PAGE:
Physical Therapy Exercises, Manual Therapy, Hydrotherapy.

If you are just from major surgery. Or maybe from your annual checkup with the family doctor. In their final assessment, they suggest that you enroll for some physical therapy for some form of injury or illness. So, what is physical therapy and what are its various forms? For a more in-depth read on the various forms of physical therapy, check out

Physical therapy can be defined as the medical treatment and care of a disease or injury by the use of physical methods and care. The key goals of physical therapy are to assist the patient in moving and functioning better physically as well as relieve the pain due to the disuse of certain muscles.

Manual Therapy

This form of physical therapy does not make use of machinery or devices to assist the patient to regain the proper functioning of their bodies. This therapy is delivered using the hands. The practitioners of manual therapy focus on putting pressure (in small increments) on tissue and muscles while rotating the joints. Such manipulations seek to reduce the muscle tension and pain that has built up in that particular area and break down the possible scar tissue as well.

Out of the various disciplines of manual therapy, it is one of the less known ones. Many of the assessments and diagnosis done by manual therapists start with them testing a patient’s range of motion. Other forms of physical therapy may make use of lab imaging and test. Therefore, insurance companies may be a bit skeptical about their reimbursement of their clients when it comes to manual therapy. But this does not in any way cast aspersions on the quality of work and treatment that can be availed by a certified and licensed manual therapist.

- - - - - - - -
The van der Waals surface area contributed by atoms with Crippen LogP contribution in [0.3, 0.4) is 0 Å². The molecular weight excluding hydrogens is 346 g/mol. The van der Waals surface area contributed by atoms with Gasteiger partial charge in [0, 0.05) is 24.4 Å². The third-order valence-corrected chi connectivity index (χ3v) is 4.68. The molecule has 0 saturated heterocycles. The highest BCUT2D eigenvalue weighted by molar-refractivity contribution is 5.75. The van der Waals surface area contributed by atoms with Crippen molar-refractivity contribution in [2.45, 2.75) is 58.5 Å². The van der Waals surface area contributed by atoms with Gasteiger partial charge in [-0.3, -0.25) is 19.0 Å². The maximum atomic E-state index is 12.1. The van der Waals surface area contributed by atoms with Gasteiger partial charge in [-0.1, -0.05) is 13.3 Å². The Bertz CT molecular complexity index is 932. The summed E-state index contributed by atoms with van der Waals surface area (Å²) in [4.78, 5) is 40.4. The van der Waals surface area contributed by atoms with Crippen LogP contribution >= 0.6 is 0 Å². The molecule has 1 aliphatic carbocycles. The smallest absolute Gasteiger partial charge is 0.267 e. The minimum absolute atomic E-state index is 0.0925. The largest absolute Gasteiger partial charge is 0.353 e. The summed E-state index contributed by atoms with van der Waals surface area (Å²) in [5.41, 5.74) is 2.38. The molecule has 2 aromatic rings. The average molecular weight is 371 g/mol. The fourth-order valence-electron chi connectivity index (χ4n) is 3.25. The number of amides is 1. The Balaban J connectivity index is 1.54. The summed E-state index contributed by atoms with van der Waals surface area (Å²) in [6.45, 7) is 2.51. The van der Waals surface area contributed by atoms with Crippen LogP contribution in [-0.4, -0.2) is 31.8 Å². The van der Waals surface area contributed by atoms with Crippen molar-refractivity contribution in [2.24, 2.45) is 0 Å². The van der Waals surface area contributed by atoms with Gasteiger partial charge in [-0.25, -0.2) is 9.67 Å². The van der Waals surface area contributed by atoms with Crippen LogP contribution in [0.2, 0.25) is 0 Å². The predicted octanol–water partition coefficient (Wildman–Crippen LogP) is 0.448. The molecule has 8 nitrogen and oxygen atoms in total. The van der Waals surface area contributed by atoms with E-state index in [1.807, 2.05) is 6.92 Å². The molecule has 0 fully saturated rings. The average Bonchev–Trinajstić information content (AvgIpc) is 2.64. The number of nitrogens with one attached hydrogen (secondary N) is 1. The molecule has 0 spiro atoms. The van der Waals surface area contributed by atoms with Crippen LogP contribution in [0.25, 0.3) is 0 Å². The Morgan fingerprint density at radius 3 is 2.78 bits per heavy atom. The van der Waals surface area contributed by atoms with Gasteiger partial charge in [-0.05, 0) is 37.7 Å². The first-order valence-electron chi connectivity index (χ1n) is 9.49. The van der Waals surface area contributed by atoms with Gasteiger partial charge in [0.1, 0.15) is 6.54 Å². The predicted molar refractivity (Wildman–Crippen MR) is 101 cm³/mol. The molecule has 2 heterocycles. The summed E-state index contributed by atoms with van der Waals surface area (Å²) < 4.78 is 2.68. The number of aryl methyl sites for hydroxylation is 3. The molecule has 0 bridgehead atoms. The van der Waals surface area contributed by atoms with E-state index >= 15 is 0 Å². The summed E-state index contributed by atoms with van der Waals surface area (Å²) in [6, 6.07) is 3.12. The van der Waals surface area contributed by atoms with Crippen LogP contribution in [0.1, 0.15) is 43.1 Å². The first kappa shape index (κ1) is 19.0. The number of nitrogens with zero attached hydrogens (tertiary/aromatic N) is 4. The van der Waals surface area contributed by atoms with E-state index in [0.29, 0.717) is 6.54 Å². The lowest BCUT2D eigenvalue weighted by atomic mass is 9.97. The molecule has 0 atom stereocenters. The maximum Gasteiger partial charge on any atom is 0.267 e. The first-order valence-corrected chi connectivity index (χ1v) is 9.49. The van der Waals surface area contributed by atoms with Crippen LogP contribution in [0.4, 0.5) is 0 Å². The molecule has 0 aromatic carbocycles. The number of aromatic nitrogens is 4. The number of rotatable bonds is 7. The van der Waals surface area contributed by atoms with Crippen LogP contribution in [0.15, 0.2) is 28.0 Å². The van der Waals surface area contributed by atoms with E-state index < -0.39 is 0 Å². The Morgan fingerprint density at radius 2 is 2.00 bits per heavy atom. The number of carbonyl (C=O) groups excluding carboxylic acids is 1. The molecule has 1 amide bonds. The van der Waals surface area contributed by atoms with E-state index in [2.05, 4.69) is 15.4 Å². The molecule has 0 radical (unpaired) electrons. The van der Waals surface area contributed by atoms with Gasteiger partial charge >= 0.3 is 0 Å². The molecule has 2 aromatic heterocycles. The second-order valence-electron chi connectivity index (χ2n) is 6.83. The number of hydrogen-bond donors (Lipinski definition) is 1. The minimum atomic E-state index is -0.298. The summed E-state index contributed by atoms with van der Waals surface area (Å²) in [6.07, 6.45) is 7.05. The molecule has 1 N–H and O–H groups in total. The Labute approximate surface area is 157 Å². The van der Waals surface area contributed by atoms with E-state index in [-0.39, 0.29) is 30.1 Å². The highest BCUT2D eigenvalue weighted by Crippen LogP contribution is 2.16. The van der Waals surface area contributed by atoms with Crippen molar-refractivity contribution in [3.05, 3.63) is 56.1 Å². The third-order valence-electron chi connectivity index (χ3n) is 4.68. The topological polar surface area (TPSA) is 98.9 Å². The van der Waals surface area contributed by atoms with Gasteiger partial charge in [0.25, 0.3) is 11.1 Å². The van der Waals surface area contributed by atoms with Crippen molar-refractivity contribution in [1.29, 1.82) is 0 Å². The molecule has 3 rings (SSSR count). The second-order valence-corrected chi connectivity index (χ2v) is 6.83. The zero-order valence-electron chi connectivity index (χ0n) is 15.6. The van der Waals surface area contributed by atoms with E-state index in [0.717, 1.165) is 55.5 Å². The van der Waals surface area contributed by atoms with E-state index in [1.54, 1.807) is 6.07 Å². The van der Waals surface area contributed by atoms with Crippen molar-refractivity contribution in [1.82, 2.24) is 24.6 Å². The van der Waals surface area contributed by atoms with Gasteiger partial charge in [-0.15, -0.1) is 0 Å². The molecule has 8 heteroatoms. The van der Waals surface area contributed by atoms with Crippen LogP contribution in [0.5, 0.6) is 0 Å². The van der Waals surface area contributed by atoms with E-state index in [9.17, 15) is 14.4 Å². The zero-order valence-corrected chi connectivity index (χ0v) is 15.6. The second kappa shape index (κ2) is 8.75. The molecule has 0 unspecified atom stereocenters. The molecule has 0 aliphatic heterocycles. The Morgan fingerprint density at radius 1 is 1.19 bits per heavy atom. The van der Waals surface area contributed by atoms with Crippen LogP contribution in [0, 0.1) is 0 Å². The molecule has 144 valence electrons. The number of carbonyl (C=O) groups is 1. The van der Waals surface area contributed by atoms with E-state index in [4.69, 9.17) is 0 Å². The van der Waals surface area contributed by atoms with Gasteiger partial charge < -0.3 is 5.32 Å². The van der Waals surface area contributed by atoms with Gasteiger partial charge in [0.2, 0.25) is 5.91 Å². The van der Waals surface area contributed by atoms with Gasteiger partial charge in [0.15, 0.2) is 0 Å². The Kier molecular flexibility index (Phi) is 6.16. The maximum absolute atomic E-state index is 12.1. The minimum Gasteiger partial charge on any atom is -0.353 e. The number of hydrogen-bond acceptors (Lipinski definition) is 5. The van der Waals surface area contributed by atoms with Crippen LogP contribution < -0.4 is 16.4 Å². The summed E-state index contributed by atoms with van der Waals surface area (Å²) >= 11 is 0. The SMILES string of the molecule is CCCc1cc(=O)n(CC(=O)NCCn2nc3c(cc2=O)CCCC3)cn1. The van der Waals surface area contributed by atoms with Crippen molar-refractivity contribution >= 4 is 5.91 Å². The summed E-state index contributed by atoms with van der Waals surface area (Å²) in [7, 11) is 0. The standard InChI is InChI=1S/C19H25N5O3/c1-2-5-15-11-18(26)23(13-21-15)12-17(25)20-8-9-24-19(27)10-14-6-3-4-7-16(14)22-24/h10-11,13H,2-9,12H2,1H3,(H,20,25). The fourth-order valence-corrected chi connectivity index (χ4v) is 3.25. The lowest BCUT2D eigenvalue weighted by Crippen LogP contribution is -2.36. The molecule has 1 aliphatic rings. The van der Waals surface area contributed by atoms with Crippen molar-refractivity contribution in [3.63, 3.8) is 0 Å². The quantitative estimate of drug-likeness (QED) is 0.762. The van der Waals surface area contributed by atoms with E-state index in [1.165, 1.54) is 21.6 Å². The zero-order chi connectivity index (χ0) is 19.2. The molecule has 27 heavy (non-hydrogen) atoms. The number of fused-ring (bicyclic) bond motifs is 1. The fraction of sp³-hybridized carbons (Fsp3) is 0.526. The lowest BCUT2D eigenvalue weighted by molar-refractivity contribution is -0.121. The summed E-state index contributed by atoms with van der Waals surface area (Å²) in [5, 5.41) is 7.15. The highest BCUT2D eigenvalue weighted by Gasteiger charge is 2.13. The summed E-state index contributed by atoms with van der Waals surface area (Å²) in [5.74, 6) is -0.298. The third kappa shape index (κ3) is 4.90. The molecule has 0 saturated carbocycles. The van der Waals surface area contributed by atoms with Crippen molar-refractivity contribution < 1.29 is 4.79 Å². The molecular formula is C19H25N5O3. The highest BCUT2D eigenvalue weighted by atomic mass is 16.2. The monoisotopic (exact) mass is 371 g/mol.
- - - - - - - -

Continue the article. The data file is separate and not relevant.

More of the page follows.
Also known as aquatic therapy and hydrotherapy are therapeutic and rehabilitation exercises performed in a pool or an aquatic surrounding with the aim of assisting a patient in regaining full use of their muscles, joints, or nervous system. It is becoming a more known and recommended form of treatment for patients with past orthopedic and neurological conditions.

As with other forms of physical therapy, the aim of aquatic therapy revolves around improving flexibility and coordination of the patient, reducing the pain related to certain movements, building strength and muscle power, and improving locomotion.

What makes hydrotherapy such a game change are the physical attributes of water. Unlike other forms of matter, water differs in mass, density, refraction, surface tension, and the list goes on and on. The attributes which assist a patient in their therapy are upthrust (buoyancy) and hydrostatic pressure. Together, they give the feeling of weightlessness. They allow the patient to go about the stretches and exercises in a slow manner, reducing significantly the risk of getting re-injured or feeling of any pain.

The professional you need to engage

Whether be it aquatic therapy, manual therapy, or hydrotherapy, you need to engage a regulated, licensed and certified medical practitioner/ physical therapist who can provide you the proper exercises. A professional has a duty of care to their patients, and with the information from your medical history, the therapist can recommend the best exercises.